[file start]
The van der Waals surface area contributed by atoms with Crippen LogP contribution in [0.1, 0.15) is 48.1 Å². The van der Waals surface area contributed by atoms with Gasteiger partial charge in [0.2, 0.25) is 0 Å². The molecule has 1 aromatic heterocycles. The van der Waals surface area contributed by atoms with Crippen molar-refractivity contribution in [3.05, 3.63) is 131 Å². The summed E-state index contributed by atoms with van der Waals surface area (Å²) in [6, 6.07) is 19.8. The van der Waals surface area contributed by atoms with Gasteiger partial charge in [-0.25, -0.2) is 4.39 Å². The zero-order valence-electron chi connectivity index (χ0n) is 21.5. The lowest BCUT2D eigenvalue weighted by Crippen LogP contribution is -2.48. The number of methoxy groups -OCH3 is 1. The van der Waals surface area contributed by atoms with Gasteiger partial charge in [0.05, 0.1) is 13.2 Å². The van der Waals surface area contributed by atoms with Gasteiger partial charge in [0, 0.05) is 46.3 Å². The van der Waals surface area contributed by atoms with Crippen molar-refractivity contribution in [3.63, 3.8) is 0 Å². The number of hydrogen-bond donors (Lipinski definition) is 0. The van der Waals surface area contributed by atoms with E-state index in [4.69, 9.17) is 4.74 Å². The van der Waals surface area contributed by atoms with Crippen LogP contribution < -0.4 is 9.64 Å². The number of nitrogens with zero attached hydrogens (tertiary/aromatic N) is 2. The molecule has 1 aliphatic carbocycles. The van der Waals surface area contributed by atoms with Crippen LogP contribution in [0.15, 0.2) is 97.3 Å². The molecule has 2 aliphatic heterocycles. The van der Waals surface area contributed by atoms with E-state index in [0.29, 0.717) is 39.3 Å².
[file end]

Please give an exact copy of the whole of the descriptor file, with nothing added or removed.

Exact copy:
The van der Waals surface area contributed by atoms with Crippen LogP contribution in [0.1, 0.15) is 48.1 Å². The van der Waals surface area contributed by atoms with Gasteiger partial charge in [0.2, 0.25) is 0 Å². The molecule has 1 aromatic heterocycles. The van der Waals surface area contributed by atoms with Crippen molar-refractivity contribution in [3.05, 3.63) is 131 Å². The summed E-state index contributed by atoms with van der Waals surface area (Å²) in [6, 6.07) is 19.8. The van der Waals surface area contributed by atoms with Gasteiger partial charge in [-0.25, -0.2) is 4.39 Å². The zero-order valence-electron chi connectivity index (χ0n) is 21.5. The lowest BCUT2D eigenvalue weighted by Crippen LogP contribution is -2.48. The number of methoxy groups -OCH3 is 1. The van der Waals surface area contributed by atoms with Gasteiger partial charge in [0.05, 0.1) is 13.2 Å². The van der Waals surface area contributed by atoms with Gasteiger partial charge in [0, 0.05) is 46.3 Å². The van der Waals surface area contributed by atoms with Crippen molar-refractivity contribution in [3.63, 3.8) is 0 Å². The number of hydrogen-bond donors (Lipinski definition) is 0. The van der Waals surface area contributed by atoms with E-state index in [4.69, 9.17) is 4.74 Å². The van der Waals surface area contributed by atoms with Crippen LogP contribution < -0.4 is 9.64 Å². The number of nitrogens with zero attached hydrogens (tertiary/aromatic N) is 2. The molecule has 1 aliphatic carbocycles. The van der Waals surface area contributed by atoms with Crippen LogP contribution in [0.15, 0.2) is 97.3 Å². The molecule has 2 aliphatic heterocycles. The van der Waals surface area contributed by atoms with E-state index in [0.29, 0.717) is 39.3 Å².